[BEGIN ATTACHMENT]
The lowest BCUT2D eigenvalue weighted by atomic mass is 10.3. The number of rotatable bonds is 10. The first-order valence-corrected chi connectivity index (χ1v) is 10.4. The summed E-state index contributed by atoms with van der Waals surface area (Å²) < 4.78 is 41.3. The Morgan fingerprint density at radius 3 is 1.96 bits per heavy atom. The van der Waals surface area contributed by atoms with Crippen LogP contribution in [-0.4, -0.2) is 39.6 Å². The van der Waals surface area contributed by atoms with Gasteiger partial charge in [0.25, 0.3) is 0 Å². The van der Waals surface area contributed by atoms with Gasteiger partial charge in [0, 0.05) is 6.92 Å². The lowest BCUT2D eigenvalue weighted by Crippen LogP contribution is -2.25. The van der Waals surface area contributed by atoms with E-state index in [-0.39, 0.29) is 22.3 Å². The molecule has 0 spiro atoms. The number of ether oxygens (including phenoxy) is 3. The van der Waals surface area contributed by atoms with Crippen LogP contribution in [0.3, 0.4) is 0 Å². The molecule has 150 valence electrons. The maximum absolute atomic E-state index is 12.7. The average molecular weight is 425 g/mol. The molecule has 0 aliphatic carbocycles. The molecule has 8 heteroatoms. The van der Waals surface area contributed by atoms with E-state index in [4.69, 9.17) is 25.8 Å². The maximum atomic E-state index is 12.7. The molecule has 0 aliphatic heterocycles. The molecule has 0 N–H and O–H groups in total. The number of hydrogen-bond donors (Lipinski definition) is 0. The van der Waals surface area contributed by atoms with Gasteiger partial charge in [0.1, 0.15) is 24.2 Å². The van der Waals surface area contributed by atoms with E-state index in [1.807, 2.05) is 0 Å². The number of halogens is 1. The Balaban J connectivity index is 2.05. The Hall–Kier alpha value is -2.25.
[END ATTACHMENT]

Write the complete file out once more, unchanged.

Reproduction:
The lowest BCUT2D eigenvalue weighted by atomic mass is 10.3. The number of rotatable bonds is 10. The first-order valence-corrected chi connectivity index (χ1v) is 10.4. The summed E-state index contributed by atoms with van der Waals surface area (Å²) < 4.78 is 41.3. The Morgan fingerprint density at radius 3 is 1.96 bits per heavy atom. The van der Waals surface area contributed by atoms with Crippen LogP contribution in [-0.4, -0.2) is 39.6 Å². The van der Waals surface area contributed by atoms with Gasteiger partial charge in [0.25, 0.3) is 0 Å². The van der Waals surface area contributed by atoms with Gasteiger partial charge in [0, 0.05) is 6.92 Å². The lowest BCUT2D eigenvalue weighted by Crippen LogP contribution is -2.25. The van der Waals surface area contributed by atoms with E-state index in [-0.39, 0.29) is 22.3 Å². The molecule has 0 spiro atoms. The number of ether oxygens (including phenoxy) is 3. The van der Waals surface area contributed by atoms with Crippen LogP contribution in [0.3, 0.4) is 0 Å². The molecule has 150 valence electrons. The maximum absolute atomic E-state index is 12.7. The average molecular weight is 425 g/mol. The molecule has 0 aliphatic carbocycles. The molecule has 8 heteroatoms. The van der Waals surface area contributed by atoms with E-state index in [4.69, 9.17) is 25.8 Å². The maximum atomic E-state index is 12.7. The molecule has 0 aliphatic heterocycles. The molecule has 0 N–H and O–H groups in total. The number of hydrogen-bond donors (Lipinski definition) is 0. The van der Waals surface area contributed by atoms with Gasteiger partial charge in [0.1, 0.15) is 24.2 Å². The van der Waals surface area contributed by atoms with E-state index in [1.807, 2.05) is 0 Å². The number of halogens is 1. The Balaban J connectivity index is 2.05. The Hall–Kier alpha value is -2.25.